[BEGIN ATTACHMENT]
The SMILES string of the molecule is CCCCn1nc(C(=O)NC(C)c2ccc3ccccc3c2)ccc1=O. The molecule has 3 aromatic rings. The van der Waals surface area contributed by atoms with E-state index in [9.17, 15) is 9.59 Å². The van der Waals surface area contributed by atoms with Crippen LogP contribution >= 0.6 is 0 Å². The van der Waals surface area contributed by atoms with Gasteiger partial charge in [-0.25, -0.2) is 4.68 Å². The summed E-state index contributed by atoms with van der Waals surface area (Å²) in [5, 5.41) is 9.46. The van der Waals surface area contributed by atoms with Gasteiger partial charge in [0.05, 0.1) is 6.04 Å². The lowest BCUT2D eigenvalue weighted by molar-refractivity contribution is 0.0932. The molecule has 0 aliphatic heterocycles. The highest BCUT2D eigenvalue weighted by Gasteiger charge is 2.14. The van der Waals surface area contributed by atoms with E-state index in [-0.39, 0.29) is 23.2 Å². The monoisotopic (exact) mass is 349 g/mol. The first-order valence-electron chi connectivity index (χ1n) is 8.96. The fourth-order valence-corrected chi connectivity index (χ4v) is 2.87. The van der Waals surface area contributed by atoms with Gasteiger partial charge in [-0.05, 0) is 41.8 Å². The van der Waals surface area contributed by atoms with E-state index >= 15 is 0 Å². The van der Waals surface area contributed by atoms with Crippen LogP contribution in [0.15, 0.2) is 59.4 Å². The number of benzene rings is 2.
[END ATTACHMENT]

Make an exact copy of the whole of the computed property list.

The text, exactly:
The SMILES string of the molecule is CCCCn1nc(C(=O)NC(C)c2ccc3ccccc3c2)ccc1=O. The molecule has 3 aromatic rings. The van der Waals surface area contributed by atoms with E-state index in [9.17, 15) is 9.59 Å². The van der Waals surface area contributed by atoms with Crippen LogP contribution >= 0.6 is 0 Å². The van der Waals surface area contributed by atoms with Gasteiger partial charge in [-0.25, -0.2) is 4.68 Å². The summed E-state index contributed by atoms with van der Waals surface area (Å²) in [5, 5.41) is 9.46. The van der Waals surface area contributed by atoms with Gasteiger partial charge in [0.05, 0.1) is 6.04 Å². The lowest BCUT2D eigenvalue weighted by molar-refractivity contribution is 0.0932. The molecule has 0 aliphatic heterocycles. The highest BCUT2D eigenvalue weighted by Gasteiger charge is 2.14. The van der Waals surface area contributed by atoms with E-state index in [-0.39, 0.29) is 23.2 Å². The monoisotopic (exact) mass is 349 g/mol. The first-order valence-electron chi connectivity index (χ1n) is 8.96. The fourth-order valence-corrected chi connectivity index (χ4v) is 2.87. The van der Waals surface area contributed by atoms with Gasteiger partial charge in [-0.05, 0) is 41.8 Å². The van der Waals surface area contributed by atoms with E-state index >= 15 is 0 Å². The van der Waals surface area contributed by atoms with Crippen LogP contribution in [0.15, 0.2) is 59.4 Å². The number of benzene rings is 2.